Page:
Andy Awford has pledged to get Pompey scouts back on local parks pitches.
And the Blues great believes it’s a policy which will ensure the area’s top young talent are no longer allowed to slip through the net.
Before Awford’s arrival as Pompey Academy manager at the end of January, the club did not have a single youth scout.
Savage financial cutbacks and the regime under former director of youth operations Paul Smalley had accounted for that.
Without a recruitment programme in place, the likes of Southampton, Brighton, Reading and Chelsea have been free to plunder in staunch Pompey territory, often unopposed.
Today, Awford possesses 18 scouts across Hampshire, among them former youth development officer Dave Hurst.
What’s more, they are giving their services on an entirely voluntary basis.
It represents a fresh drive led by Awford to identify the area’s most talented youngsters and bring them to Fratton Park.
For too long they have been vanishing off Pompey’s own doorstep, while the club have often fixed their gaze abroad.
Now it is Awford’s priority to put an end to it.
He said: ‘Recruitment is everything in Academy football. If you haven’t got recruitment in place then you are stuffed.
‘That is an area we will continue to improve in. We have improved it already since I came in.
‘It didn’t take much, we didn’t have a scout. So we have improved that 100 per cent already.
‘We have got people who are looking and trying to unearth the next gem. They will carry on doing that for us and we are grateful to them for that.
‘If I get any extra budget – although I doubt if I will – that will go towards recruitment because that is the area we need to hit to make sure we have covered all bases.
‘We are up to 18 scouts now, but they will do it for a ticket and a coat, they are not being paid.
‘Let’s not worry about getting kids from France. It is on your doorstep we should be concentrating on.
‘Let’s get that right first because there were too many local boys wandering. We have managed to get a couple back, which has been good.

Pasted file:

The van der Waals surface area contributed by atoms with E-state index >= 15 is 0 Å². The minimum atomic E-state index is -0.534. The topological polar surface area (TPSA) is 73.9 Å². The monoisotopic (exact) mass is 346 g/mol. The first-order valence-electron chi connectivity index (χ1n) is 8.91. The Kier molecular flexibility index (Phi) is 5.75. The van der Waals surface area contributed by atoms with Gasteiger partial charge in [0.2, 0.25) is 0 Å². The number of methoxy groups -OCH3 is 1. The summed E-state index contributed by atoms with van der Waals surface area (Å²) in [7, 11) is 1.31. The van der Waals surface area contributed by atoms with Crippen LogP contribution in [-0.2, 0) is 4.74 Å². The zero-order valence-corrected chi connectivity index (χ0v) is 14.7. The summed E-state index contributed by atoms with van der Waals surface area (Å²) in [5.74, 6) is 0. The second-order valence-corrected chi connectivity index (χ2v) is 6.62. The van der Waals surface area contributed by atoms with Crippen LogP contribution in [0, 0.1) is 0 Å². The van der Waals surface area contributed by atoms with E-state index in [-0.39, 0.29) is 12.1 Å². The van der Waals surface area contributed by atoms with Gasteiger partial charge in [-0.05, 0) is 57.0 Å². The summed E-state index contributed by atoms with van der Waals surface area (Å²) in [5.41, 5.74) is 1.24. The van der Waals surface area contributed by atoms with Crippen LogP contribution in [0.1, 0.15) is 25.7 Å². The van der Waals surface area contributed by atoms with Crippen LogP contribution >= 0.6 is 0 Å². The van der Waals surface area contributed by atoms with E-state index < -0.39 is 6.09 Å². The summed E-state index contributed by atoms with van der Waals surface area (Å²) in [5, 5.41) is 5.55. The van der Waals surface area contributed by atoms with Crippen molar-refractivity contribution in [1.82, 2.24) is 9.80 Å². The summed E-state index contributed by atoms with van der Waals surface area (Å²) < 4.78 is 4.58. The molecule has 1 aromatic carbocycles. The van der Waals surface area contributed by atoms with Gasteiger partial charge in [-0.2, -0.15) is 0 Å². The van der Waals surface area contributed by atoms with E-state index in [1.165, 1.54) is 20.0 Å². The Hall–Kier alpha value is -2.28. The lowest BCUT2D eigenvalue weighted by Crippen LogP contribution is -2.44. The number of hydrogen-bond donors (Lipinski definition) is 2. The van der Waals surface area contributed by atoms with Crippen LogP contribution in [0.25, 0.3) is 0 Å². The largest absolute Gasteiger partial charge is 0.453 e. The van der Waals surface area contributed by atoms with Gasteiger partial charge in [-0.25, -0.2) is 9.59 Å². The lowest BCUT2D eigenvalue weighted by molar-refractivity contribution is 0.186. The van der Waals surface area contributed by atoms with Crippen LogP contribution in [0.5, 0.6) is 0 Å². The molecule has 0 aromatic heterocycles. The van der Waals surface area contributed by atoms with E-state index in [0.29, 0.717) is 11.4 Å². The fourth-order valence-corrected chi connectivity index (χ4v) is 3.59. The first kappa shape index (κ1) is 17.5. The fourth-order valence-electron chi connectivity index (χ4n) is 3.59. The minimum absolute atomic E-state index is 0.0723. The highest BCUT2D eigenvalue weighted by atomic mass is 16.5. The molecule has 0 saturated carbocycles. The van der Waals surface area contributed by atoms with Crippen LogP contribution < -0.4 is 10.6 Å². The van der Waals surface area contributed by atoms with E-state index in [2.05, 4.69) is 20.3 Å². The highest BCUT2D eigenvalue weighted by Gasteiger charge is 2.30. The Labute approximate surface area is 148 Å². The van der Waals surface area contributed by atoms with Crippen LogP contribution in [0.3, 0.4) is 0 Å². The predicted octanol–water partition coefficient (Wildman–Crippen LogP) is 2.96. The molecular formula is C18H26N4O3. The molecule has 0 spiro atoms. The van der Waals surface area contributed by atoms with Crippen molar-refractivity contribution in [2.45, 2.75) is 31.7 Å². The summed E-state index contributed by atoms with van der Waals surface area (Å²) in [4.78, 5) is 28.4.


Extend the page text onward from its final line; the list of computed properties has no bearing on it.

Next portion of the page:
‘If one becomes available from France or Australia or Ireland or Romania, we will take him if he’s good enough.
‘But we have certainly got to concentrate on local.
‘I wouldn’t say we have neglected our local area, but when you don’t have a scout then that’s hard.
‘You are relying on mums and dads picking up and phone and saying “can you come and look at my son”.
‘We will still cover certain bits abroad, but the main priority for me is to get our own areas right first.
‘Let’s get our own patch sorted first and then widen as we get bigger and better, hopefully.’
When Paul Hart was director of youth operations, Pompey were bringing in highly-regarded young players from France and Belgium.
There has also been an agreement in place with Irish club Home Farm to act as a feeder.
In addition, a steady influx of Australian footballers have landed at Fratton Park over the last few years.
For Awford, though, it is very much back to basics, with a focus now on Hampshire. And he has praised the impact of Hurst, the man who once signed him for Pompey and now serves with Awford.
He added: ‘It is good having Dave back heading the scouting team, from my point of view.
‘It has been good to ask his advice and he has been superb, he really has. He has been everything I thought him to be and probably more.
‘He has been there every step of the way with me to help me along.
‘Under him, we have 18 scouts in the local communities within Hampshire. A couple also stray into Dorset.
‘Realistically, you want more areas covered. You want your hour-and-a-half full and you want your satellite centres.
‘The satellite centres obviously went when the club went into administration. Rightly so, probably.
‘But they need to be reintroduced over the course of next season to allow us to pick up kids from a little bit further away.
‘The main priority at the moment is to get Hampshire sorted out – then you dot around Surrey, Dorset, Sussex.
‘There is no point having a youth department if you haven’t got recruitment. I don’t see how you are supposed to get boys.
‘And we have to improve that even more.’